GREENVILLE — An ad hoc committee of the Greenville City Council will recommend the retention of the assistant fire chief position for the city’s fire department following a Tuesday morning session at the Municipal Building in Greenville.
The committee, chaired by Council Member Tracy Tryon and composed of Council Members Todd Oliver and Steve Willman, reviewed information submitted by Greenville Safety/Service Director Curt Garrison and Greenville Fire Chief Mark Wolf, following a committee request for more data during a March 8 meeting.
The primary question under consideration by the committee was whether or not to retain the position of assistant fire chief if current Assistant Fire Chief Dave McDermitt retires. McDermitt told the committee he has not decided if he is retiring, but stated “there is a very good possibility.”
In a previous meeting, the possibility of hiring one or two part-time employees to take over the duties of the position, or splitting the duties among existing personnel, was discussed. Garrison and Wolf urged the committee to maintain the position, citing the many job duties performed by the assistant fire chief and the prospect of diminished public safety if the position were to be eliminated.
Among the more vital duties performed is the annual inspection of commercial and industrial sites in the city. In the prior session, Chief Wolf told the committee that inspections were approximately 50 percent behind schedule due to staffing cutbacks in the fire department and it would get further behind if the job was cut.
McDermitt provided the committee more insight on his current duties, particularly as it pertains to inspections and the time involved in performing the task.
“If it’s a major fire alarm test, say, out at Whirlpool, it takes about three hours,” he said, as an example. “It could take as little as one hour… it can be an arduous process.”
McDermitt also explained that a good portion of his time is spent in training other firefighters and making sure the department is up to date on the latest state regulations.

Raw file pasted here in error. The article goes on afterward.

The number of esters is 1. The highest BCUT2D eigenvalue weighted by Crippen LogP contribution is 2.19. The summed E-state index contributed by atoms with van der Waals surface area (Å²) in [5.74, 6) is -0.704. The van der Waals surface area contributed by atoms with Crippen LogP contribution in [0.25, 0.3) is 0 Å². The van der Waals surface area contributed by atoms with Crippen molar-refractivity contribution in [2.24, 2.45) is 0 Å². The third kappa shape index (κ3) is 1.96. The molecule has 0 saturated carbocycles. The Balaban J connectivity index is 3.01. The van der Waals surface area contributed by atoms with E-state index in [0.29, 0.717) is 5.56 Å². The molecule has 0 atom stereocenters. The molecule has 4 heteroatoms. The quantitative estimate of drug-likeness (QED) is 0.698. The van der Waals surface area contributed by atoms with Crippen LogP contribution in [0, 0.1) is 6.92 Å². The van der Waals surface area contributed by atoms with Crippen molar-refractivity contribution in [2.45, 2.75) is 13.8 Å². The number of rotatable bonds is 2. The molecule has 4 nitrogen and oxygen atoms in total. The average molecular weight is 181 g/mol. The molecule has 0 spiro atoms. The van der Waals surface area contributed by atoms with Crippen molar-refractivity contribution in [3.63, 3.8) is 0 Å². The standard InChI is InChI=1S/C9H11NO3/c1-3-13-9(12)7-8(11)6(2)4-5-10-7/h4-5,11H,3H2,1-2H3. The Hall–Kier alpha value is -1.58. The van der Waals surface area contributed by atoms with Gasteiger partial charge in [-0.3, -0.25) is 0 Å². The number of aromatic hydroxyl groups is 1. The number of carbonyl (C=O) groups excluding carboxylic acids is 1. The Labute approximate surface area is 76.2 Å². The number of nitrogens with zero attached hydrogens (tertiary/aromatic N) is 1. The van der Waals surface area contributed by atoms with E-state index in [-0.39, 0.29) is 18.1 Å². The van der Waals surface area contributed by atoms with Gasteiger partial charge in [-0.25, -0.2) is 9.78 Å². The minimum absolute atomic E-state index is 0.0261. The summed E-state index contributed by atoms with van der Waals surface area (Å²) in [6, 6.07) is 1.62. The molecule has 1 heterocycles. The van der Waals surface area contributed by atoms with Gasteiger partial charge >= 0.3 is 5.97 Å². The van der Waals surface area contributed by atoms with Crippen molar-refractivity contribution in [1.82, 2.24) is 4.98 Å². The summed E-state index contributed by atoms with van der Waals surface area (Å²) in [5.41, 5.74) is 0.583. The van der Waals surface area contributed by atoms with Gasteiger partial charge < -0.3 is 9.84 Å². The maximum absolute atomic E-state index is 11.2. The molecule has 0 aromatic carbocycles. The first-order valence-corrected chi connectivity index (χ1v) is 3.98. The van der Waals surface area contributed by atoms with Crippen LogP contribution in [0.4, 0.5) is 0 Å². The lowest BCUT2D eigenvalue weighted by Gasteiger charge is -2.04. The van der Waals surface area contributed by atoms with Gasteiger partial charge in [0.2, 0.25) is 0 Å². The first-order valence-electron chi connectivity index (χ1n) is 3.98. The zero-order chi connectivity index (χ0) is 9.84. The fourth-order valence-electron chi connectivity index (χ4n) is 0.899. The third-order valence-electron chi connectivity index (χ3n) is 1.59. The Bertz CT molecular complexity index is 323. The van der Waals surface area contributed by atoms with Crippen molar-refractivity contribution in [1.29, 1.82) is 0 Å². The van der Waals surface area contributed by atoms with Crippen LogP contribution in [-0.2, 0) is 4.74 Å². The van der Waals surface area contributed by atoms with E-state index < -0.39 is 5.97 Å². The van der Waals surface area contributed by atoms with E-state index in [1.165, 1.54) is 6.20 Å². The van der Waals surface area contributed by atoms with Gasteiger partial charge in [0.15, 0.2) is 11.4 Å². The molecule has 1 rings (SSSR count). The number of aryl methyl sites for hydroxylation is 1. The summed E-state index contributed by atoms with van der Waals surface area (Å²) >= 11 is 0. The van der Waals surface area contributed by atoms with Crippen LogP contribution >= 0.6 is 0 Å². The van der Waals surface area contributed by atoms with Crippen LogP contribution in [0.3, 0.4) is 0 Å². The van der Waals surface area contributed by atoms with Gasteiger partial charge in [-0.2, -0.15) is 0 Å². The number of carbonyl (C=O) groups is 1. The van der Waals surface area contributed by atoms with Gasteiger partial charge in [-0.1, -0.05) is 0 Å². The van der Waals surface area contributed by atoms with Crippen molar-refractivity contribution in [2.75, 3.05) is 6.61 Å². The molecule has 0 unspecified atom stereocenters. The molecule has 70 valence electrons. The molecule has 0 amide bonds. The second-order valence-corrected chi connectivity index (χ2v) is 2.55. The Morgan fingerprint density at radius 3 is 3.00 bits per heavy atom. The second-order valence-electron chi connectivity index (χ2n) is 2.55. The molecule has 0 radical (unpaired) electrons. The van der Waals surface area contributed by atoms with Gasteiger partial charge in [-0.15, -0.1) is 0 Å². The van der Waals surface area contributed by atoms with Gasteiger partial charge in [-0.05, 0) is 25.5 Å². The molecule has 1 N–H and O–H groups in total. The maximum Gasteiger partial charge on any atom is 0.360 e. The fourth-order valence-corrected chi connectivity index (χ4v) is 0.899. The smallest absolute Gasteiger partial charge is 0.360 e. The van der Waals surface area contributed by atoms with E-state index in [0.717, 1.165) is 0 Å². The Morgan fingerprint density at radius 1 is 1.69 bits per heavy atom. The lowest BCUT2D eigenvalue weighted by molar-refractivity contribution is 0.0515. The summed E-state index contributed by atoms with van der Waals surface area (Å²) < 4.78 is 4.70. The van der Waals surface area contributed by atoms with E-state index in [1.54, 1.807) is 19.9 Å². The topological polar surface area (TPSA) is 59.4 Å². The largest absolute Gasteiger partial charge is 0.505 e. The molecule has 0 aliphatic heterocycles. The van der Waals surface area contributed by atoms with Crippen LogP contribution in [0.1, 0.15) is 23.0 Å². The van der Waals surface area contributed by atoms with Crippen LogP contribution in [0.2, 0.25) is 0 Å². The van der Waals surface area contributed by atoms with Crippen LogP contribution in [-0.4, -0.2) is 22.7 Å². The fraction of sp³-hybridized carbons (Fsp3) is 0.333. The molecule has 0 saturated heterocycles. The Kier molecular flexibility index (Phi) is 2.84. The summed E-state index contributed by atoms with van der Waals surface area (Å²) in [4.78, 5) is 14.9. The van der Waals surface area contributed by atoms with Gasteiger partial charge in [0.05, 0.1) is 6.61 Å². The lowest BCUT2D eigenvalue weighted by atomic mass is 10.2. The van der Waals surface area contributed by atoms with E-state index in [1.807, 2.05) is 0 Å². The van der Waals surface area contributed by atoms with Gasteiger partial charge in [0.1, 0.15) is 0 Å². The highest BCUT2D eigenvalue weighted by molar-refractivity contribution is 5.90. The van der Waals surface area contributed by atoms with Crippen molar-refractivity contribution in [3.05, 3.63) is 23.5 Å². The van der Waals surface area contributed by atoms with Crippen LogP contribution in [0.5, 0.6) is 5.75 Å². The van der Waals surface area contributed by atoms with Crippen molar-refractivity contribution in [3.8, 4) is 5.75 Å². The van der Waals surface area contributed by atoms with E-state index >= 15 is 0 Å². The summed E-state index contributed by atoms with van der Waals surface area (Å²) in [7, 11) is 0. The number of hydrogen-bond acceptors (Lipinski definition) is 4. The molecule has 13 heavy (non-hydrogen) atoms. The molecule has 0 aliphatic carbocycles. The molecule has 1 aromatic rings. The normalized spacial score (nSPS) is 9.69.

The assistant fire chief has been a certified fire inspector since 1986 and has built a foundation of knowledge over the past 30 years that won’t be easy to replace.
“It’s a very entailed and detailed position,” he said. “I can tell you it has changed dramatically. There are more intertwinings between the fire and building codes than there ever has been before…the amount of knowledge required for this position, just to stay up on the code, is pretty high.”
“I’ve been in [the assistant fire chief] position since December of 2002. I’ve learned a lot of nuances, a lot of things which help me get through it and an awful lot of code research.”
“People call every day. There’s not a day that goes by when I’m not digging into code somewhere to get somebody an answer,” he added.
McDermitt also explained that he fills in for the fire chief on occasion, as well as investigates suspicious fires in conjunction with law enforcement and the state fire marshal.
Given the importance of the job, both to the department and the city, all three council members expressed a desire to retain the position as it currently exists. The committee will submit its recommendation to the full council at the next meeting on April 5.
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